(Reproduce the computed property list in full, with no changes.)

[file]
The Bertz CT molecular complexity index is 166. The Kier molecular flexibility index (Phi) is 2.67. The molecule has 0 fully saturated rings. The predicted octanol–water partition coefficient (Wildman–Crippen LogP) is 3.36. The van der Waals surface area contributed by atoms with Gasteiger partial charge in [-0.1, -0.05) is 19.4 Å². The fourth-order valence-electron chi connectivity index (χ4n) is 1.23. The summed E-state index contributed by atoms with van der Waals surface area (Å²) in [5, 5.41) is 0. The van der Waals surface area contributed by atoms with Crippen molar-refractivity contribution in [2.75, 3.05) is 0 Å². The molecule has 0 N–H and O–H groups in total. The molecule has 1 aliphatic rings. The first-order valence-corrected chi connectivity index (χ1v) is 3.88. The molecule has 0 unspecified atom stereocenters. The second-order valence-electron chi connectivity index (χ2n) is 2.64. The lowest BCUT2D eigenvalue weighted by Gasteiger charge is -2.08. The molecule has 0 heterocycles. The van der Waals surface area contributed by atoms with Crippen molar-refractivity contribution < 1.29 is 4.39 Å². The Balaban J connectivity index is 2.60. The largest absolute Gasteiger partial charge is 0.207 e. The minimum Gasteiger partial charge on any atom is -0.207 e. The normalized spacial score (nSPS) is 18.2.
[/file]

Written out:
The Bertz CT molecular complexity index is 166. The Kier molecular flexibility index (Phi) is 2.67. The molecule has 0 fully saturated rings. The predicted octanol–water partition coefficient (Wildman–Crippen LogP) is 3.36. The van der Waals surface area contributed by atoms with Gasteiger partial charge in [-0.1, -0.05) is 19.4 Å². The fourth-order valence-electron chi connectivity index (χ4n) is 1.23. The summed E-state index contributed by atoms with van der Waals surface area (Å²) in [5, 5.41) is 0. The van der Waals surface area contributed by atoms with Crippen molar-refractivity contribution in [2.75, 3.05) is 0 Å². The molecule has 0 N–H and O–H groups in total. The molecule has 1 aliphatic rings. The first-order valence-corrected chi connectivity index (χ1v) is 3.88. The molecule has 0 unspecified atom stereocenters. The second-order valence-electron chi connectivity index (χ2n) is 2.64. The lowest BCUT2D eigenvalue weighted by Gasteiger charge is -2.08. The molecule has 0 heterocycles. The van der Waals surface area contributed by atoms with Crippen molar-refractivity contribution < 1.29 is 4.39 Å². The Balaban J connectivity index is 2.60. The largest absolute Gasteiger partial charge is 0.207 e. The minimum Gasteiger partial charge on any atom is -0.207 e. The normalized spacial score (nSPS) is 18.2.